Apple makes it easy to update Macs to the latest version of macOS. Best of all, these updates are free. The latest version of macOS, Big Sur, is one of the most feature-rich releases on record and offers a good mix of new and updated tools. Despite this, there are a few reasons why you might have no choice but to revert to a previous version of macOS. For example, you may find that one of your most essential apps doesn’t work with Big Sur, or maybe your job requires testing apps on previous versions.
Whatever the reason, it’s possible to downgrade your Mac to a previous version of macOS, although it’s not as straightforward as the upgrade process.
Before you start
Apple releases a new version of macOS in September, October, or November of each year. Historically, this version was first revealed at the Worldwide Developers Conference (WWDC) in June. Until official release, the version is tested through a software testing process that sees regular beta releases released to developers and users of Apple’s public beta software program.
Despite months of testing, no version of the operating system is completely bug-free. It also takes time for external application developers to make the necessary changes to fully support the new version. These are two reasons why some people like to delay upgrading their machines until a bug fix (or two) is released.
Ordinary Mac users have little reason to revert to previous versions of macOS. Apple knows this, and that’s probably the main reason why downgrading is such a long process.
Therefore, you must take a deep breath and pause before taking these steps. For most people, this is not necessary at all.
Back up your files
If you’ve decided to downgrade, be sure to back up your Mac’s files. Ideally, you should already regularly back up your computer through Time Machine or some other solution. Before moving forward, make a final backup copy. This copy probably won’t be used, but it’s good to have in case something goes wrong while downgrading.
Decide how to downgrade
There are two ways to downgrade your Mac to a previous version. You can restore through Time Machine or install macOS from a USB drive.
Taking the Time Machine route is the easiest, although it does assume that you had a Time Machine backup of your system that predated you installed macOS Big Sur. Otherwise, a downgrade using Time Machine is not an option.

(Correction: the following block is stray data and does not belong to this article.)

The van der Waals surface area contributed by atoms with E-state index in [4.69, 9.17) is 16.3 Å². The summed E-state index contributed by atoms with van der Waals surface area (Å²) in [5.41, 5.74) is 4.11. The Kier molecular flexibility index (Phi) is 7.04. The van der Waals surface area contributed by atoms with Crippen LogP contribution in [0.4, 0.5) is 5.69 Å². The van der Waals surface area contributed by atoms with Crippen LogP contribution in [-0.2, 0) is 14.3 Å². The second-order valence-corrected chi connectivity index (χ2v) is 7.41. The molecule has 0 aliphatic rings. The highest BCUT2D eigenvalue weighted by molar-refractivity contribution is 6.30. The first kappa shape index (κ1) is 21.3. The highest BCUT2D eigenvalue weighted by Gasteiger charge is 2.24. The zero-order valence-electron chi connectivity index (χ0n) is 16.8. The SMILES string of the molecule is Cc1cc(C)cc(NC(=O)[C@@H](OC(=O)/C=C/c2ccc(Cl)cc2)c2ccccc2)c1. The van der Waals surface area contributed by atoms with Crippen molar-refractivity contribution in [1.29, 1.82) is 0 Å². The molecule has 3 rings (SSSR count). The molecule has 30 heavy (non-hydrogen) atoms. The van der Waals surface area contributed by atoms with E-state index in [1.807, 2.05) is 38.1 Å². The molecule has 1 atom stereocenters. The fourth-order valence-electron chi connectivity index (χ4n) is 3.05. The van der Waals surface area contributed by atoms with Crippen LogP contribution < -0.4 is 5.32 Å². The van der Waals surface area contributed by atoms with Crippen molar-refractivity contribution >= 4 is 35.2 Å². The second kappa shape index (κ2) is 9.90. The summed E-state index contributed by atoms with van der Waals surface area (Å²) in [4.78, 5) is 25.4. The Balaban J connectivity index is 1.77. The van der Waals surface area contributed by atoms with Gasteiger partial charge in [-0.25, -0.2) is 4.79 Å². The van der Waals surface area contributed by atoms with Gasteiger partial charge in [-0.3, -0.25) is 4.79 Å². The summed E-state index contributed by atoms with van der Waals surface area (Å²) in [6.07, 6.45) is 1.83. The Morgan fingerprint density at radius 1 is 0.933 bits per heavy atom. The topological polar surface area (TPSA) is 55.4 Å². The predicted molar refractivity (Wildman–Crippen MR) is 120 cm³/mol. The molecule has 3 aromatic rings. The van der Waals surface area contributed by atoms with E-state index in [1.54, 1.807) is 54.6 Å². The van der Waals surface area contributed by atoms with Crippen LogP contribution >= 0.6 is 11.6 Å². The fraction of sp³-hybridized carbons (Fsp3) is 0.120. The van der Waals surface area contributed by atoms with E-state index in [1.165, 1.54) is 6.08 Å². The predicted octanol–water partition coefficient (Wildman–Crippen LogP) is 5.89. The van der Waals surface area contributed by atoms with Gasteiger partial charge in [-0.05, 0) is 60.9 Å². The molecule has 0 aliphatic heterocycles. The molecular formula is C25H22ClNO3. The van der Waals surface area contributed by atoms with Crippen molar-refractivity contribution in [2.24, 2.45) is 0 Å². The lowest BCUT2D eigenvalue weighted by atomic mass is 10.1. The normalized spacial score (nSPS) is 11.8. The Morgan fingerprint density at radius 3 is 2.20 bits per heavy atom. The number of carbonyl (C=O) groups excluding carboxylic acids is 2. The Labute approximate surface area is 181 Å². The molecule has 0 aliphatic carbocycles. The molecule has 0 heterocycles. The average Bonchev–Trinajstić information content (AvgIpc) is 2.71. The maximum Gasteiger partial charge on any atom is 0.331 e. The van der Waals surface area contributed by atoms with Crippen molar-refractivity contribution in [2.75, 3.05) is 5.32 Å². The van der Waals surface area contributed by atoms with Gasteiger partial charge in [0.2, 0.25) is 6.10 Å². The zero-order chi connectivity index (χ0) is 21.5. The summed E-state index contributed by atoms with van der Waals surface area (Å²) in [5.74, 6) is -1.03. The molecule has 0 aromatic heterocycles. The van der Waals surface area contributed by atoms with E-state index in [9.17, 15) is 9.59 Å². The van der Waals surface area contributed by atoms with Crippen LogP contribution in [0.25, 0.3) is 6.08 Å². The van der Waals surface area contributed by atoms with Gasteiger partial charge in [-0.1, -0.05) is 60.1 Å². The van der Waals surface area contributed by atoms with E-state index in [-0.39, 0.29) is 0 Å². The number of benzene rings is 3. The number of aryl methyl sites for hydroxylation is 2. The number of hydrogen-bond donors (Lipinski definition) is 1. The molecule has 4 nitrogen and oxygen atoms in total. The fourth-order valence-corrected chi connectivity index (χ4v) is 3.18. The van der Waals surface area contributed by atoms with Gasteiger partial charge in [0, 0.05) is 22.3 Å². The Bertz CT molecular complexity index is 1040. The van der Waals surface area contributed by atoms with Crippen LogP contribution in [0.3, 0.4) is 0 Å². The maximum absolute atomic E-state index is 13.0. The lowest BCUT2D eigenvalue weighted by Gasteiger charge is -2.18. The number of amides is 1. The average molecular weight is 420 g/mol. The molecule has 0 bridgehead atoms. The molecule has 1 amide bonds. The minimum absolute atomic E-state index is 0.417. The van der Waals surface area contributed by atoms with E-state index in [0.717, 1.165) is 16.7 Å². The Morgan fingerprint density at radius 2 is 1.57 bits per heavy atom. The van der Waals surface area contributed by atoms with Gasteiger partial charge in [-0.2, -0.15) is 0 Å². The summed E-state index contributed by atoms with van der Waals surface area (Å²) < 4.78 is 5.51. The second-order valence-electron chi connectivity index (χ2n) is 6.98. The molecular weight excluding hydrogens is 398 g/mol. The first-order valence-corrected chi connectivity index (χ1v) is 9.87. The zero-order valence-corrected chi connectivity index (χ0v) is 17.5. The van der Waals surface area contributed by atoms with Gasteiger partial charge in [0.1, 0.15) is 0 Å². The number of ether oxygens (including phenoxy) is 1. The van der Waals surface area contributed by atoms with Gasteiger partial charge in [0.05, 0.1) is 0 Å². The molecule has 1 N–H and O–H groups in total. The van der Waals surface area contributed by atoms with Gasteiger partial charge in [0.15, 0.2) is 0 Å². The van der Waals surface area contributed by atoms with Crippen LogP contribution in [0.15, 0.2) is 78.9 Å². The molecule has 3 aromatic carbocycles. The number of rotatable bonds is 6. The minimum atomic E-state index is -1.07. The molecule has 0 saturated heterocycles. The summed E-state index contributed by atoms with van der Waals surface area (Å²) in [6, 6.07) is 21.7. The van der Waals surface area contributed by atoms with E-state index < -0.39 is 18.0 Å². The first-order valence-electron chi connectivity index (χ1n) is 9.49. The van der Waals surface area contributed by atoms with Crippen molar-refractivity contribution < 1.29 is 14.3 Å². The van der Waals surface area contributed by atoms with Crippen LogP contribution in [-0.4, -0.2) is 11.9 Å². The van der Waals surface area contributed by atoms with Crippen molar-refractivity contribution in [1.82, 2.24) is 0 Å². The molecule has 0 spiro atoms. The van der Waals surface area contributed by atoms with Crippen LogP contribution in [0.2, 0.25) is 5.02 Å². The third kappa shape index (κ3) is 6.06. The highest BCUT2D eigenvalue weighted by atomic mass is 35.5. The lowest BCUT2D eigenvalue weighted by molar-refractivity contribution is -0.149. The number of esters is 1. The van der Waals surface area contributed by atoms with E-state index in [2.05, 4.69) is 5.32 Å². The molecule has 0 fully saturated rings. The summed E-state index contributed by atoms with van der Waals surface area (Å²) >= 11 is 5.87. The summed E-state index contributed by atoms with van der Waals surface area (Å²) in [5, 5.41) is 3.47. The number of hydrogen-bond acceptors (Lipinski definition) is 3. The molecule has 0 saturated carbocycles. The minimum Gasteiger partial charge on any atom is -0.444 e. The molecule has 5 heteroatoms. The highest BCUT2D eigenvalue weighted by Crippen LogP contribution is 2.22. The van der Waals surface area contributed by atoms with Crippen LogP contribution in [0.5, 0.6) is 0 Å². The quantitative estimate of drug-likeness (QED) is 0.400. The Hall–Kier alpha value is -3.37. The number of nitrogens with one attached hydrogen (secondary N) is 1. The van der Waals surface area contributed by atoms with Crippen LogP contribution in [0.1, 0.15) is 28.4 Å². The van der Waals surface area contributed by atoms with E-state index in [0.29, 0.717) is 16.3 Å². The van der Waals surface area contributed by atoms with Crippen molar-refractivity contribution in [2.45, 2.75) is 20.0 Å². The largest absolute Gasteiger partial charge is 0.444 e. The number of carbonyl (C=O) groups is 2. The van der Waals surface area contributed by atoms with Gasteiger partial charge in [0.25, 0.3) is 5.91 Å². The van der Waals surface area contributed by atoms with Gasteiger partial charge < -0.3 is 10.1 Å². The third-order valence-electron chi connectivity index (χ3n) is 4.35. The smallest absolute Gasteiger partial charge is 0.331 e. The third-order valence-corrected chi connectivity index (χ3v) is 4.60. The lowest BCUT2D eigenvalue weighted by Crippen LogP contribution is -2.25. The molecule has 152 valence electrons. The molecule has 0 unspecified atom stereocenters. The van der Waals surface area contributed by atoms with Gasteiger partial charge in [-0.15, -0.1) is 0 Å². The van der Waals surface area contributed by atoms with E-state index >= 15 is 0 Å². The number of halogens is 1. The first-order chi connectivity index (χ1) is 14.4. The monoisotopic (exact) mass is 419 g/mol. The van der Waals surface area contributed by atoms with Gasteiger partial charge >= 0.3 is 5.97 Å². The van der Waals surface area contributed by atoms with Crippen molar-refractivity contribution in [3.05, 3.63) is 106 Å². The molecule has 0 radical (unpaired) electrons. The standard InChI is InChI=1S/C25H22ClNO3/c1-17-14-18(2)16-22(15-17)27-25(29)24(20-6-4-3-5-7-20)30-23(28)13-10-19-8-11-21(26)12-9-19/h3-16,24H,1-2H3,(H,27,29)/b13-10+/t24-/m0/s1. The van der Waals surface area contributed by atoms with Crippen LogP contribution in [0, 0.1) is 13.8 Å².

Third-party solutions like Carbon Copy Cloner work pretty much the same. But again, you need a copy of your files taken before updating to macOS Big Sur for this to work.
Using an external USB stick or other type of drive to downgrade is the best choice when you don’t have backup files. In this case, you will start from scratch with a fresh copy of macOS.
Downgrade using Time Machine
To use Time Machine and downgrade your Mac to a different version of macOS, follow these steps. This process involves the use of the ‘Command’ + ‘R’ command, which works differently on Intel machines than those with Apple silicone. And yet, Apple Silicone does not support versions of macOS prior to Big Sur, so the difference is irrelevant here.
To downgrade macOS through Time Machine, plug your Time Machine backup drive into your Mac, then restart the computer. As soon as the screen goes dark, hold down the ‘Command’ + ‘R’ keys until you see the Apple logo. Then choose the option “Restore from Time Machine backup” and click “Continue”. You will need to click “Continue” once more.
Then choose your “Restore Source”, which will be the name of your external device. From the list, choose the last backup made in a previous version of macOS. In this case, that would be the final version of macOS Catalina.
After the restore process is complete, you can use Time Machine backup to restore individual files if needed. However, this is a manual process.
Rollback using a bootstrap installer
You first need to create a bootable installer for a downgraded version of macOS. Once you have done that, you can install this version on your computer. As a reminder, you cannot downgrade Macs using Apple silicon.
To do this, connect the bootable installer to your Mac. Then go to the Apple menu and select System Preferences> Startup Disk. Choose the external drive as the startup disk, then click “Restart”. Make sure your computer is connected to a Wi-Fi connection.
After the Mac restarts, select “ Reinstall macOS ” in Utilities. Choose “Continue”. After this process is complete, your Mac has been downgraded to a previous version of macOS. Use Time Machine to restore previous files, if possible.